Mangosteen: The Monkey Fruit
Bali is a tropical island full of amazing surprises and one of them is an amazing fruit similar to lychee called mangosteen, which was first introduced to me via Komang, the young bartender from Room4Dessert, based in Ubud, Bali.
Mangosteen is a sap tree and belongs to the Clusiaceae family with more than 200 species found in the Old World tropics such as Asia, Australia, Southern Africa and Polynesia. It produces a fruit called mangosteen, often called “monkey fruit” simply because it is very popular by monkeys.
The most internationally recognised mangosteen is called “kandis” also known as a purple mangosteen (as seen in the picture), other cultivated varieties providing edible fruit are: lemon drop mangosteen with yellow fruit, which looks like wrinkled lemon and the thin skinned orange button mangosteen.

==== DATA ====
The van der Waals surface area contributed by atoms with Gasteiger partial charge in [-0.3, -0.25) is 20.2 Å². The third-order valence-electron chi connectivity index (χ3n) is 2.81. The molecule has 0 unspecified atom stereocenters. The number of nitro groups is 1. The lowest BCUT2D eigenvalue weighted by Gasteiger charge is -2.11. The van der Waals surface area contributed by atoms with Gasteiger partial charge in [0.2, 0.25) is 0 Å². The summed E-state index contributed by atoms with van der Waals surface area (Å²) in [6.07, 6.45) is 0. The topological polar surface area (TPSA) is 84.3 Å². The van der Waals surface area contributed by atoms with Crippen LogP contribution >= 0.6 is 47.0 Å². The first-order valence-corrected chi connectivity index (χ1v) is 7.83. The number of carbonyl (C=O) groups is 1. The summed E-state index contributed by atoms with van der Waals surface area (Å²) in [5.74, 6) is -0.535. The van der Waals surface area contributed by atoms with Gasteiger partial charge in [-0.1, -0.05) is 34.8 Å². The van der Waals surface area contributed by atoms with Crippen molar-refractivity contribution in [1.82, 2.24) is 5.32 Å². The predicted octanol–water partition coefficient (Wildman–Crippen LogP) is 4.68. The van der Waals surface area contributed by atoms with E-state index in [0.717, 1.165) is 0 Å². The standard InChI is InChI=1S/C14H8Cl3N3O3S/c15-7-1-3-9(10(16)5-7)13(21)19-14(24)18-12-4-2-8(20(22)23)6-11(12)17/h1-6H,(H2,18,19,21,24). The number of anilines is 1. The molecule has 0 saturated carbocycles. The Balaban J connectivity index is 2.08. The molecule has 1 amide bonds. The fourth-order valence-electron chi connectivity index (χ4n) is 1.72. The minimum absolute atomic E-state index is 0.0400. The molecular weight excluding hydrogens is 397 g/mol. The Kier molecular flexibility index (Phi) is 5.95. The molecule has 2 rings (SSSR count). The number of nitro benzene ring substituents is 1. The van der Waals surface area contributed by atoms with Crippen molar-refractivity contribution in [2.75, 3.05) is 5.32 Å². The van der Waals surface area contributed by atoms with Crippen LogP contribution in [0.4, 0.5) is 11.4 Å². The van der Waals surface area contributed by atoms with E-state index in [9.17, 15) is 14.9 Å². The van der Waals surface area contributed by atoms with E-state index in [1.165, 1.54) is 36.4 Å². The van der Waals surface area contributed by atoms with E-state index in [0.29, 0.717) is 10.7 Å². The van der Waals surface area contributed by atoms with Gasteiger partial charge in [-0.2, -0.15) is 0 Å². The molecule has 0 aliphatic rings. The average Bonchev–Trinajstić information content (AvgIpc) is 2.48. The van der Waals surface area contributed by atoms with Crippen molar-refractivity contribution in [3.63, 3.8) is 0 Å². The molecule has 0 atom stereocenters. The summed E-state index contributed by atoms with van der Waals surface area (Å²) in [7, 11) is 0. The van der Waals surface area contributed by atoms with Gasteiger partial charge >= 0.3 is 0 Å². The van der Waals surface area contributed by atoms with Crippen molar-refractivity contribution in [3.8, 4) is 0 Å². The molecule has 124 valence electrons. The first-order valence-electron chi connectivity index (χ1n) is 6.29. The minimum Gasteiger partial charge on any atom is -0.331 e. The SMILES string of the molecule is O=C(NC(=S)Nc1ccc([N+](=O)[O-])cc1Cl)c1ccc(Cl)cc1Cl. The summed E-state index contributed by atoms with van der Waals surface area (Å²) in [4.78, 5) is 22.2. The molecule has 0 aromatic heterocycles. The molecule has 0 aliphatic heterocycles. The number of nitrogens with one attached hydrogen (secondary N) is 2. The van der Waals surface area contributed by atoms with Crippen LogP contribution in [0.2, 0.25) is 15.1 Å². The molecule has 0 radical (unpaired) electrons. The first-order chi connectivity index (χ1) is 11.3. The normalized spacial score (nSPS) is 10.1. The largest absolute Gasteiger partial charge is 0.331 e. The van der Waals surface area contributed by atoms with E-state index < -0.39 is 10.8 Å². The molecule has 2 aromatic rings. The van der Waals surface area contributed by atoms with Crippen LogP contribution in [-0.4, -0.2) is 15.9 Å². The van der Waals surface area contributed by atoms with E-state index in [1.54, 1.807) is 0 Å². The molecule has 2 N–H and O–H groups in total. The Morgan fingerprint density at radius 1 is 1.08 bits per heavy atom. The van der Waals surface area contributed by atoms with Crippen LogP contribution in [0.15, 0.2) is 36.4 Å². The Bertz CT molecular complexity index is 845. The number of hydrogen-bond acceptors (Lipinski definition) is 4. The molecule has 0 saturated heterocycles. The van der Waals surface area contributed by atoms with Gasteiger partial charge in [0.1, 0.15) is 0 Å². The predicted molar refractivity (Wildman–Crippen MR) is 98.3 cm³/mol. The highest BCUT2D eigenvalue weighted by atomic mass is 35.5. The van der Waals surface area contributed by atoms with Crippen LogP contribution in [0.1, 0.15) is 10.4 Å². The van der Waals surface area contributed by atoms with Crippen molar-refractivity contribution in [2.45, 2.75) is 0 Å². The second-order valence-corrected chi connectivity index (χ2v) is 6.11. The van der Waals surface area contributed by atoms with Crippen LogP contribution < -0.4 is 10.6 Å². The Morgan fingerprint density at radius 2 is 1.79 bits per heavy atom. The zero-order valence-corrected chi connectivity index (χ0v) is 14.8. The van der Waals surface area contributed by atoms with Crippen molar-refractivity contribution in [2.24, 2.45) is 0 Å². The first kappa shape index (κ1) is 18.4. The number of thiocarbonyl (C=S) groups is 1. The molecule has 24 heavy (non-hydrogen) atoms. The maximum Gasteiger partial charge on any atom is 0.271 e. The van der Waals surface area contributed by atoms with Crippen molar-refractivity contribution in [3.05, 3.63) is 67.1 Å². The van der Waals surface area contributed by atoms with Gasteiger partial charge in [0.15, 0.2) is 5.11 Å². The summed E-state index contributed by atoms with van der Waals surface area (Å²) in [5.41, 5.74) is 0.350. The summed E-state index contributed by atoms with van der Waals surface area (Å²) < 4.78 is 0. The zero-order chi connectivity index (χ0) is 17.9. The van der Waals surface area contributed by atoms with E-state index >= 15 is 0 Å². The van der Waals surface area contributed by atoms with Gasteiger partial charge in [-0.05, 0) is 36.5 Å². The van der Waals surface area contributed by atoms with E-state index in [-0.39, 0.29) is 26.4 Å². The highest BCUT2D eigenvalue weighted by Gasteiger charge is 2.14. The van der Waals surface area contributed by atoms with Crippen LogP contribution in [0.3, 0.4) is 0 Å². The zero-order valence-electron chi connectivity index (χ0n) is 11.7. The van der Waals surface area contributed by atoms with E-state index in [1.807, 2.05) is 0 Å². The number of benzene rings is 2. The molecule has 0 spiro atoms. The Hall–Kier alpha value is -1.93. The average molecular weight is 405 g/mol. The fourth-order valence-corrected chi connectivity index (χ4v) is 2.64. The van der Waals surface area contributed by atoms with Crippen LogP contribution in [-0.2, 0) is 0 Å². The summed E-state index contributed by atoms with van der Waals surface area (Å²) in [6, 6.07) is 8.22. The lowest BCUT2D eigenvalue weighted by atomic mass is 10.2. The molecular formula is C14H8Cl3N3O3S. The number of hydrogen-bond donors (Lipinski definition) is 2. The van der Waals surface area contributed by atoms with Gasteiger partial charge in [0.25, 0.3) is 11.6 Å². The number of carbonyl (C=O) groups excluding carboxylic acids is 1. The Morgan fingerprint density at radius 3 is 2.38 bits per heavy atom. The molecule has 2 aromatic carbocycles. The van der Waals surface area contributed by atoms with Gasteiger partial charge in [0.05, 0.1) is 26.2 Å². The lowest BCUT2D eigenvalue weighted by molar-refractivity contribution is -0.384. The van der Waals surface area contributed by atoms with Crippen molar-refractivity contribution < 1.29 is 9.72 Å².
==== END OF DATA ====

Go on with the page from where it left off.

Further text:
Purple Mangosteen has a sweet and tangy, juicy fibrous fruit with hard purple cover. The fruit by itself is eaten fresh and skin is dried and used in folk medicine and as a source of souring as replacing element for tamarind.
Rumours say that Queen Victoria offered a reward of 100 pounds sterling to anyone who could deliver it to her fresh. Although, there is zero proof whether it was delivered, Queen Victoria’s demand was most likely responsible for the uncommon designation of mangosteen as the “Queen of Fruit”.
Here is a recipe for you to enjoy:
45 ml vodka 4 mangosteens 20 ml fresh lemon juice 10 ml sugar syrup Topped up with ginger ale
1. Peel and deseed the mangosteen and combine it with the rest of the ingredients (except ginger ale) in a blender. 2. Add 3 ice cubes and blend into a nice, frozen texture. 3. Once blended, pour into a glass and splash with ginger ale. 4. Garnish with a lemon slice and young ginger.